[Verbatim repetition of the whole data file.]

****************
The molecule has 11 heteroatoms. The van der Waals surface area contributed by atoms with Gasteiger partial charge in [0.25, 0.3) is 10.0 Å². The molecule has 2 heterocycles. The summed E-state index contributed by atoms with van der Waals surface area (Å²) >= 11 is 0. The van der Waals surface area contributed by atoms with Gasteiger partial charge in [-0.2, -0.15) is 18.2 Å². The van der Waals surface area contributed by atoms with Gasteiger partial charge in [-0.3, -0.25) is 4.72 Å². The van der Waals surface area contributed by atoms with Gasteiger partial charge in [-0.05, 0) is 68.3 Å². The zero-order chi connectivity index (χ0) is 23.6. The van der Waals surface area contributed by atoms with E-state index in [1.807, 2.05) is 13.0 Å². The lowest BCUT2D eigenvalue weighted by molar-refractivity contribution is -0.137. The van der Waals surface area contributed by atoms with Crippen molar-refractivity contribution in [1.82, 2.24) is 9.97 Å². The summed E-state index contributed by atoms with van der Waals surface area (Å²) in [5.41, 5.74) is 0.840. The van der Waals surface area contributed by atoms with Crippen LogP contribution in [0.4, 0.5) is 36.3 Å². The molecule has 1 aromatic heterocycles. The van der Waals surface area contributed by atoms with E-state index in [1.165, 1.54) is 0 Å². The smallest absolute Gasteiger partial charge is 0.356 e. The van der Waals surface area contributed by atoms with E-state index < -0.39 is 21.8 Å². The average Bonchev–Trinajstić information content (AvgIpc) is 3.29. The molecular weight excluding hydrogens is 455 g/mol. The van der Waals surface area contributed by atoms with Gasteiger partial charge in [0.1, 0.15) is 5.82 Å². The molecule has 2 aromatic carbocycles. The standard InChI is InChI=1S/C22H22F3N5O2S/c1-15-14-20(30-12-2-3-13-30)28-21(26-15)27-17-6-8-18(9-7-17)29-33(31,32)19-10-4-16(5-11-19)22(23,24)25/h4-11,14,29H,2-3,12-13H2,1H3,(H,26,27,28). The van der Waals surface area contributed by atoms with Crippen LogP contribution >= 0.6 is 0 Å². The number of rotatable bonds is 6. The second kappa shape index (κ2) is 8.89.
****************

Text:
The molecule has 11 heteroatoms. The van der Waals surface area contributed by atoms with Gasteiger partial charge in [0.25, 0.3) is 10.0 Å². The molecule has 2 heterocycles. The summed E-state index contributed by atoms with van der Waals surface area (Å²) >= 11 is 0. The van der Waals surface area contributed by atoms with Gasteiger partial charge in [-0.2, -0.15) is 18.2 Å². The van der Waals surface area contributed by atoms with Gasteiger partial charge in [-0.3, -0.25) is 4.72 Å². The van der Waals surface area contributed by atoms with Gasteiger partial charge in [-0.05, 0) is 68.3 Å². The zero-order chi connectivity index (χ0) is 23.6. The van der Waals surface area contributed by atoms with E-state index in [1.807, 2.05) is 13.0 Å². The lowest BCUT2D eigenvalue weighted by molar-refractivity contribution is -0.137. The van der Waals surface area contributed by atoms with Crippen molar-refractivity contribution in [1.82, 2.24) is 9.97 Å². The summed E-state index contributed by atoms with van der Waals surface area (Å²) in [5.41, 5.74) is 0.840. The van der Waals surface area contributed by atoms with Crippen LogP contribution in [0.4, 0.5) is 36.3 Å². The molecule has 1 aromatic heterocycles. The van der Waals surface area contributed by atoms with E-state index in [1.165, 1.54) is 0 Å². The smallest absolute Gasteiger partial charge is 0.356 e. The van der Waals surface area contributed by atoms with E-state index < -0.39 is 21.8 Å². The average Bonchev–Trinajstić information content (AvgIpc) is 3.29. The molecular weight excluding hydrogens is 455 g/mol. The van der Waals surface area contributed by atoms with Gasteiger partial charge in [0.1, 0.15) is 5.82 Å². The molecule has 2 aromatic carbocycles. The standard InChI is InChI=1S/C22H22F3N5O2S/c1-15-14-20(30-12-2-3-13-30)28-21(26-15)27-17-6-8-18(9-7-17)29-33(31,32)19-10-4-16(5-11-19)22(23,24)25/h4-11,14,29H,2-3,12-13H2,1H3,(H,26,27,28). The van der Waals surface area contributed by atoms with Crippen LogP contribution >= 0.6 is 0 Å². The number of rotatable bonds is 6. The second kappa shape index (κ2) is 8.89.